They were married in a quiet ceremony—quiet except for the bells. I don’t know how that was managed, but if any mortal could order the wind, I suppose it would be Henry Velie.
Mother permitted certain minor changes. She still indulged in spates of cooking, but not for pay. Mainly, she went on being herself, to Dad Velie’s apparent satisfaction.
Jimmy started college. I went to Minneapolis. A big-city newsroom is a far cry from a country weekly; I rated slightly lower than the copyboys. But I was learning. Moreover, I shared an apartment with another newspaper-woman, and there were new men in my life. This was living.
I did not return until Christmas weekend. I caught the train after a good hard workday, and dozed most of the way. Then I walked to the club car for a soft drink.
Jeremy Winter sat gazing out a window. He looked thin and tense and extraordinarily tired.
I had not thought of Jeremy in months. It seemed best to leave it that way. I started back to my seat, and heard my name.
Jeremy was on his feet.
“Susan. I’d like to talk to you.”
I went back and joined him, pleased to find myself quite calm.
“I owe you an apology,” he said. “I wanted to explain….”
I felt my cheeks get hot.
“What I said at Dad’s funeral—I hated it, afterward,” he said. “You came up so sweet and sympathetic, and got your little nose bit. I was all wrapped up in myself; I guess it was the first time in my life I had ever done any heavy thinking. What I meant was, you didn’t have anything to regret; you surely never worried your dad.”
“What you said to me wasn’t important,” I said. “Jerry…your father would be proud of you now. Holding a job and making the Dean’s List.”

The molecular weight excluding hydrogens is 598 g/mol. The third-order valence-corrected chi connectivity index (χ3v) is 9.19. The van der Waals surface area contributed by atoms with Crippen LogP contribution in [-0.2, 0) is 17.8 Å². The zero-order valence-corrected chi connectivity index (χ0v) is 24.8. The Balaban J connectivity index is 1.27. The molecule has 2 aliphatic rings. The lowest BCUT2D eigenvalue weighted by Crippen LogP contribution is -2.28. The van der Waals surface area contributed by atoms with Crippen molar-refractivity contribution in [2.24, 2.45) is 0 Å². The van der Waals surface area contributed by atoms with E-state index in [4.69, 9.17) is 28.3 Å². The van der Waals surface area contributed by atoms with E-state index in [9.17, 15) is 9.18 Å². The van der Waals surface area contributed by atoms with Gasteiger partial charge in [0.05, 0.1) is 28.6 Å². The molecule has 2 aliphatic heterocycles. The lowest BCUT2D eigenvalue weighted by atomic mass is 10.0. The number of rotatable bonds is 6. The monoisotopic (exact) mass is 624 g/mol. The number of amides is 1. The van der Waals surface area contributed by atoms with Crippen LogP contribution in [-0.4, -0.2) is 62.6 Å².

“How did you know that?”
“Why…your mother told my mother, and she wrote me….”
“my mom did?” Jerry actually flushed with pleasure. “It’s been a long time since Mom’s taken an interest in…anything.”
We pulled into Corinth. I forgot Jeremy in the joy of homecoming. Mother, Dad Velie and Jimmy were waiting, radiating love and welcome. Mother, always a great Christmas keeper, had outdone herself.
They had taken a leisurely trip in the fall, driving on back roads to see the leaves and to forage for small treasures, each chosen to gratify the wish of a friend. People kept coming; the laughter and reminiscing inspired by a sackful of butternuts or a McGuffey’s reader were something to warm the heart.
Plans were afoot to shed a bit of light on Clara Winter’s Christmas. The church had been given a fund made up of contributions from Mr. Winter’s company associates. Mrs. Winter had left its disposition to the trustees. The fund, augmented by a large anonymous donation, had gone for handbells. Mother had secretly trained the young musicians. The Winter Memorial Bell Choir would be presented at the Christmas Eve service.
“We’re taking Clara,” Mother said. “I saw Jeremy get off the train…why don’t you invite him?”
“Indeed I won’t.”
Dad Velie’s benign Santa Claus smile vanished in puzzlement.
“Why ever not?”
“We had quite a thing going for a couple of years. He let it die. If he wants anything started, he can take the initiative.”
“My stars,” said Mother. “It would be no more than a courtesy.”
“If a lady is available, she should make it known,” said Dad Velie with a twinkle. “Some things are too important to be left to chance. Think; I’d never have come home again if somebody hadn’t sent me a copy of the Citizen.”
Mother turned pink. “Susan,” she interposed hastily. “Did you ever figure out Henry’s legend of the bells?”
I thought back. The pieces fell into place. Corinthian Cathedral…First Corinthians, Chapter Thirteen. “Though I bestow all my goods to feed the poor…and have not love, it profiteth me nothing….”
“The bells ring,” I said slowly,” when someone gives out of his abundance…of love.”
“That’s my gal,” said Dad Velie….
To Be Continued…